Islamic Nations Adopt 10-Year Trade Plan at D-8 Summit

Eight Islamic developing nations, led by Malaysia and Indonesia, agreed Tuesday to embark on joint ventures to boost food production as they endorsed a 10-year blueprint to expand trade cooperation.

In a joint statement, the Developing Eight summit warned that the current global shortage and skyrocketing prices of food pose a "serious threat" to socio-economic stability.

They also urged the international community to take action to tame spiraling oil prices and vowed to collaborate to develop alternative fuels and peaceful uses of nuclear energy — in apparent support for Iran's nuclear program that has been criticized by the West.

Malaysian Prime Minister Abdullah Ahmad Badawi said the group would promote joint ventures between their companies on projects to produce fertilizer, animal feed and create a seed bank to ease supply constraints in agricultural output.

"We want to cooperate in areas of food production. We want to increase food supply," Abdullah, who chaired the summit, told a news conference. "We have land, plenty of good and fertile land. We can form joint venture companies to invest."

Formed in 1997, the summit brings together Indonesia, Malaysia, Bangladesh, Pakistan, Iran, Turkey, Egypt and Nigeria — a market of nearly 1 billion people. The meeting coincides with the Group of Eight summit under way in northern Japan.

The Islamic group also endorsed a 10-year blueprint to raise trade among its members to US$517.5 billion by 2018, or 15-20 percent of their combined total estimated trade. The countries' trade with one another is currently around US$49 billion, or less than 5 percent of their total trade.

The plans include a preferential trade agreement to remove barriers on selected goods and ease visa procedures for their businessmen, Abdullah said. Only Malaysia and Iran have so far ratified the preferential trade pact.

Iranian President Mahmoud Ahmadinejad said the global oil crisis was not due to tight supply but an "artificial situation" that was politically motivated.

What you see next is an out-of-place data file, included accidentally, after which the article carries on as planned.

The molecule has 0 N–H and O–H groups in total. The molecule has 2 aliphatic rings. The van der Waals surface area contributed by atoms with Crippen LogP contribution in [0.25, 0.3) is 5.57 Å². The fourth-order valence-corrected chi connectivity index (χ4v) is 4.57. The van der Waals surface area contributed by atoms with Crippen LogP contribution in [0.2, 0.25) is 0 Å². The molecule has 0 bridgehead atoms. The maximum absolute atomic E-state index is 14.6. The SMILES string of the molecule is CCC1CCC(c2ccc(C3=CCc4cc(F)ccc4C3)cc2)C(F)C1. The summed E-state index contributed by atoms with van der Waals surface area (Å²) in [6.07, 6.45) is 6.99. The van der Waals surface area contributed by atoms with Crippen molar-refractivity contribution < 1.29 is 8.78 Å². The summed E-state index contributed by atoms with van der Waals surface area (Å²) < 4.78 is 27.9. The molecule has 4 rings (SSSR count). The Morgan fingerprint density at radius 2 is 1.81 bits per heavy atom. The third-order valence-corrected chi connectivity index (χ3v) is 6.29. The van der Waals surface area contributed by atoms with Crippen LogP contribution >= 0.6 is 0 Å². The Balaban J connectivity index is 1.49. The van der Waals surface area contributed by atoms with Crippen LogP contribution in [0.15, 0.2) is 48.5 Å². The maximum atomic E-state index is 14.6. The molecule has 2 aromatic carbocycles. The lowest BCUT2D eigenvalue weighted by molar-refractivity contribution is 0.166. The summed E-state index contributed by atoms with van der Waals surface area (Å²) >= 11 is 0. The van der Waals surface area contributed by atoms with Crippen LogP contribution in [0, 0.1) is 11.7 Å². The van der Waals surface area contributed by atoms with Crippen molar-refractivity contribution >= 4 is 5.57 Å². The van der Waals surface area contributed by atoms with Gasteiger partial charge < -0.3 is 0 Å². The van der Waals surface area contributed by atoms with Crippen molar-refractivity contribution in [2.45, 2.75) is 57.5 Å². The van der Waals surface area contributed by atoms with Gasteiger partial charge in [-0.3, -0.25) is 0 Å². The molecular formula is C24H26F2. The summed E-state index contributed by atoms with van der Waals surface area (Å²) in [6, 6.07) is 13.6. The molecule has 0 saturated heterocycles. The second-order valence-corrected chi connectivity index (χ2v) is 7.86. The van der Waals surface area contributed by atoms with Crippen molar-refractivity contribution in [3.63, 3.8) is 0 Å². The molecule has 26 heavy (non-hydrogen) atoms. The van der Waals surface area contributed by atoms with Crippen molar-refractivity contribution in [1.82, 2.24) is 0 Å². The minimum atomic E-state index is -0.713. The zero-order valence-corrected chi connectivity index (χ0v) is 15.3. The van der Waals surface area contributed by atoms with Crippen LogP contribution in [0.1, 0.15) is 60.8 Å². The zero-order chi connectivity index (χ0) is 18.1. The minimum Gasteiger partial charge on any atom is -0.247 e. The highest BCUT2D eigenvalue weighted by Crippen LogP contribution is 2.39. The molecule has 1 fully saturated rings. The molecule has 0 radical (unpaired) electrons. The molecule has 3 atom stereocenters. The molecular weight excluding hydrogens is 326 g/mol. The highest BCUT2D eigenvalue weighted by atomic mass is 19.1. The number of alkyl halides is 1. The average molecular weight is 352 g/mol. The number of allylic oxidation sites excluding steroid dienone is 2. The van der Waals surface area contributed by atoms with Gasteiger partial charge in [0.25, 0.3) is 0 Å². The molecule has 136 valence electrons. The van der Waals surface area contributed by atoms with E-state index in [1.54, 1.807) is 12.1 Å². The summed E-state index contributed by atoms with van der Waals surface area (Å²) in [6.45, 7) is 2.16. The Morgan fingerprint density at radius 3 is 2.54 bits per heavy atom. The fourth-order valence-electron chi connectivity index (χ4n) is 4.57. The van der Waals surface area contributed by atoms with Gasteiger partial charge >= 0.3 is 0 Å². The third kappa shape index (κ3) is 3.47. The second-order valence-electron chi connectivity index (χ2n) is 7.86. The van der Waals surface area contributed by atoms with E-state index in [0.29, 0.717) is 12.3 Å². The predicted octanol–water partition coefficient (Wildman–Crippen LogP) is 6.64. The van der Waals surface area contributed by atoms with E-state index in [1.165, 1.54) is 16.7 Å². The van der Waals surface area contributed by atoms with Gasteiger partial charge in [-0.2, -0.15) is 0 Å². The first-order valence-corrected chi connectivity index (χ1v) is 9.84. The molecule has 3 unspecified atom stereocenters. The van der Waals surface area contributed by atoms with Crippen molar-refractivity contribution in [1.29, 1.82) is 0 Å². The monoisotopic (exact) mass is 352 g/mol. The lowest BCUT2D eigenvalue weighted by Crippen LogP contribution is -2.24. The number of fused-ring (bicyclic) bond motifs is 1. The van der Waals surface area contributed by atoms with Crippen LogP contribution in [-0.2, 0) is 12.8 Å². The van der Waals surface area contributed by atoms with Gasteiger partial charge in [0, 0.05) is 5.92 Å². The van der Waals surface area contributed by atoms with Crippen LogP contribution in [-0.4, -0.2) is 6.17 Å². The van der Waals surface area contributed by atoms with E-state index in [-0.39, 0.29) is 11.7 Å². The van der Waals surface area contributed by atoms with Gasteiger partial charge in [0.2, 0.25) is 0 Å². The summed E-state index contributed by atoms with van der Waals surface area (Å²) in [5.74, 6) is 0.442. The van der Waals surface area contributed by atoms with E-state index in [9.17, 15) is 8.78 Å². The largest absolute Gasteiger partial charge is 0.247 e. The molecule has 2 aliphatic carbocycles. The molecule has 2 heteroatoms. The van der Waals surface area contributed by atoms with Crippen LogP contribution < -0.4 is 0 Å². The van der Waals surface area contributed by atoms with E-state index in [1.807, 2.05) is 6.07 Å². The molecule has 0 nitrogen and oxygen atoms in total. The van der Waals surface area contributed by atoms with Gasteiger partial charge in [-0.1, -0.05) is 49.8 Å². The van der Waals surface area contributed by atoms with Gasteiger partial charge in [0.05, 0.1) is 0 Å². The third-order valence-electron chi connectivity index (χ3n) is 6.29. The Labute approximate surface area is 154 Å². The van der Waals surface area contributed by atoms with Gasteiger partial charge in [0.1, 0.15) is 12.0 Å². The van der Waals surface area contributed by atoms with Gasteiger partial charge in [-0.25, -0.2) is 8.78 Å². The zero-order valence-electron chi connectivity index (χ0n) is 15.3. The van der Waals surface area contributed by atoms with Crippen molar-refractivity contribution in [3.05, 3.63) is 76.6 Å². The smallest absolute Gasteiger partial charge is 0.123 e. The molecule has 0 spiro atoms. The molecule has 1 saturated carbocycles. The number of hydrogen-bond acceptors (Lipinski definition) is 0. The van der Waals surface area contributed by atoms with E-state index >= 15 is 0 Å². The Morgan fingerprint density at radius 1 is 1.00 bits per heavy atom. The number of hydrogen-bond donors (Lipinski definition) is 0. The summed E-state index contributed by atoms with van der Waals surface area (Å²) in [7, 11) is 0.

"The market is full of crude oil ... the law of supply and demand is not functioning," he told reporters. "It is a political issue, so the solution would be a political solution."

Although Malaysia, Indonesia, Iran and Nigeria are oil-producing countries, their economies have been hit hard by rising fuel prices. Oil prices fell by US$4 a barrel on Monday, but remain at more than US$140 a barrel.

Malaysia and Indonesia recently raised fuel prices, which has sparked public protests. Indonesia has said it will quit the Organization of Petroleum Exporting Countries because of declining oil reserves and investments. Iran is OPEC's second largest oil producer.

Indonesia's production of roughly a million barrels a day is at its lowest level in 30 years.

Indonesian President Susilo Bambang Yudhoyono in a speech earlier said the challenge of food and energy security has surpassed the challenge of globalization and led to the marginalization of many poor countries.

"There is no quick fix that will sweep aside this challenge, but we must act on it at once and in concert. To delay concerted action on this great challenge of our time is to court disaster," Yudhoyono said.

The "rising price of crude oil, the scramble for alternative sources of energy and the threat of global warming" have exacerbated the food crisis, he said.